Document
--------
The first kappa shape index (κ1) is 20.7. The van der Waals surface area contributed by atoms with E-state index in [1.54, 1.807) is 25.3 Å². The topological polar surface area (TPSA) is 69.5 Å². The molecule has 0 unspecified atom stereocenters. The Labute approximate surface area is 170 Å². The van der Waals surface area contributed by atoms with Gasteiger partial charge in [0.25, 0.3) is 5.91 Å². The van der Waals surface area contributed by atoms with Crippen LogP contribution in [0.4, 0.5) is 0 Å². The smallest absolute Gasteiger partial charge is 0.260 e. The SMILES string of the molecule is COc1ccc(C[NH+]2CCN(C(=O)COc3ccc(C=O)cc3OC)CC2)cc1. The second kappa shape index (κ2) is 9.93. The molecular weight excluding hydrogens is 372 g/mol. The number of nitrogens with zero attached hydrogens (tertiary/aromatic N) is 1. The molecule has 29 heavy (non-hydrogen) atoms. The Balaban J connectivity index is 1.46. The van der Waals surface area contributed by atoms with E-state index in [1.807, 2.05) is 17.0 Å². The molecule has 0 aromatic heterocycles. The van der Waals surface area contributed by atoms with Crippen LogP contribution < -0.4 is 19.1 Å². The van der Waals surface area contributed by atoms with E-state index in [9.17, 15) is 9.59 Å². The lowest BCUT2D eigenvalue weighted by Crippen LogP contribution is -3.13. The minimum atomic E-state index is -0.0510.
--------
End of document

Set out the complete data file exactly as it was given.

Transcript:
The first kappa shape index (κ1) is 20.7. The van der Waals surface area contributed by atoms with E-state index in [1.54, 1.807) is 25.3 Å². The topological polar surface area (TPSA) is 69.5 Å². The molecule has 0 unspecified atom stereocenters. The Labute approximate surface area is 170 Å². The van der Waals surface area contributed by atoms with Gasteiger partial charge in [0.25, 0.3) is 5.91 Å². The van der Waals surface area contributed by atoms with Crippen LogP contribution in [0.4, 0.5) is 0 Å². The smallest absolute Gasteiger partial charge is 0.260 e. The SMILES string of the molecule is COc1ccc(C[NH+]2CCN(C(=O)COc3ccc(C=O)cc3OC)CC2)cc1. The second kappa shape index (κ2) is 9.93. The molecular weight excluding hydrogens is 372 g/mol. The number of nitrogens with zero attached hydrogens (tertiary/aromatic N) is 1. The molecule has 29 heavy (non-hydrogen) atoms. The Balaban J connectivity index is 1.46. The van der Waals surface area contributed by atoms with E-state index in [1.807, 2.05) is 17.0 Å². The molecule has 0 aromatic heterocycles. The van der Waals surface area contributed by atoms with Crippen LogP contribution < -0.4 is 19.1 Å². The van der Waals surface area contributed by atoms with E-state index in [9.17, 15) is 9.59 Å². The lowest BCUT2D eigenvalue weighted by Crippen LogP contribution is -3.13. The minimum atomic E-state index is -0.0510.